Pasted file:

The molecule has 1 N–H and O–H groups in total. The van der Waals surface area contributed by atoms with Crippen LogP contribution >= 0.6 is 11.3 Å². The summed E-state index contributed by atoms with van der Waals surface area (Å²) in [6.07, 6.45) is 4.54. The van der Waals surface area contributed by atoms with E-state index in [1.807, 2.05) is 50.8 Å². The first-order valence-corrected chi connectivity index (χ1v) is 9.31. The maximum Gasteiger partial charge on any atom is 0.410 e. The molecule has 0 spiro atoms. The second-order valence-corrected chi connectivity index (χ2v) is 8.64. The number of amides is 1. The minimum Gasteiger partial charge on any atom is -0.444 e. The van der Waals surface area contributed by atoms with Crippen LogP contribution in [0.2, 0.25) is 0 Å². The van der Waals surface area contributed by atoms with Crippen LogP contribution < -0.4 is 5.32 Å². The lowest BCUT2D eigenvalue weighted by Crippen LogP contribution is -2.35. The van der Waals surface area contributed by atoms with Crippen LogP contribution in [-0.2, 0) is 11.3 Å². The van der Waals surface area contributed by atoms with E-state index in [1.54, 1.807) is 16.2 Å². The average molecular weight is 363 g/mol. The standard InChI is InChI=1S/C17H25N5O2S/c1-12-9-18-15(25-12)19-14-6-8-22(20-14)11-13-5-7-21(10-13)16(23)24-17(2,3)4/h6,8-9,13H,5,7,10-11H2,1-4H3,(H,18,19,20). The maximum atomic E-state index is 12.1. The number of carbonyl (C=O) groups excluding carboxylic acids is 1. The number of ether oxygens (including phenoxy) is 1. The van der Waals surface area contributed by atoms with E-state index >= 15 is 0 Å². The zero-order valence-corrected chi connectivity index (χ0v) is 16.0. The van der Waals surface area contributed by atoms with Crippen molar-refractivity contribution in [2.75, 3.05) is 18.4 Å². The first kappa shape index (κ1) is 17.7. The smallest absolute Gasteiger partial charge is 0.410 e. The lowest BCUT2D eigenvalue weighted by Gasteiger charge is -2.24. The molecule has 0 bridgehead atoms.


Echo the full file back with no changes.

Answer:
The molecule has 1 N–H and O–H groups in total. The van der Waals surface area contributed by atoms with Crippen LogP contribution >= 0.6 is 11.3 Å². The summed E-state index contributed by atoms with van der Waals surface area (Å²) in [6.07, 6.45) is 4.54. The van der Waals surface area contributed by atoms with E-state index in [1.807, 2.05) is 50.8 Å². The first-order valence-corrected chi connectivity index (χ1v) is 9.31. The maximum Gasteiger partial charge on any atom is 0.410 e. The molecule has 0 spiro atoms. The second-order valence-corrected chi connectivity index (χ2v) is 8.64. The number of amides is 1. The minimum Gasteiger partial charge on any atom is -0.444 e. The van der Waals surface area contributed by atoms with Crippen LogP contribution in [0.2, 0.25) is 0 Å². The van der Waals surface area contributed by atoms with Crippen LogP contribution < -0.4 is 5.32 Å². The lowest BCUT2D eigenvalue weighted by Crippen LogP contribution is -2.35. The van der Waals surface area contributed by atoms with Crippen LogP contribution in [-0.2, 0) is 11.3 Å². The van der Waals surface area contributed by atoms with E-state index in [1.54, 1.807) is 16.2 Å². The average molecular weight is 363 g/mol. The standard InChI is InChI=1S/C17H25N5O2S/c1-12-9-18-15(25-12)19-14-6-8-22(20-14)11-13-5-7-21(10-13)16(23)24-17(2,3)4/h6,8-9,13H,5,7,10-11H2,1-4H3,(H,18,19,20). The maximum atomic E-state index is 12.1. The number of carbonyl (C=O) groups excluding carboxylic acids is 1. The number of ether oxygens (including phenoxy) is 1. The van der Waals surface area contributed by atoms with E-state index >= 15 is 0 Å². The zero-order valence-corrected chi connectivity index (χ0v) is 16.0. The van der Waals surface area contributed by atoms with Crippen molar-refractivity contribution in [2.75, 3.05) is 18.4 Å². The first kappa shape index (κ1) is 17.7. The smallest absolute Gasteiger partial charge is 0.410 e. The lowest BCUT2D eigenvalue weighted by Gasteiger charge is -2.24. The molecule has 0 bridgehead atoms.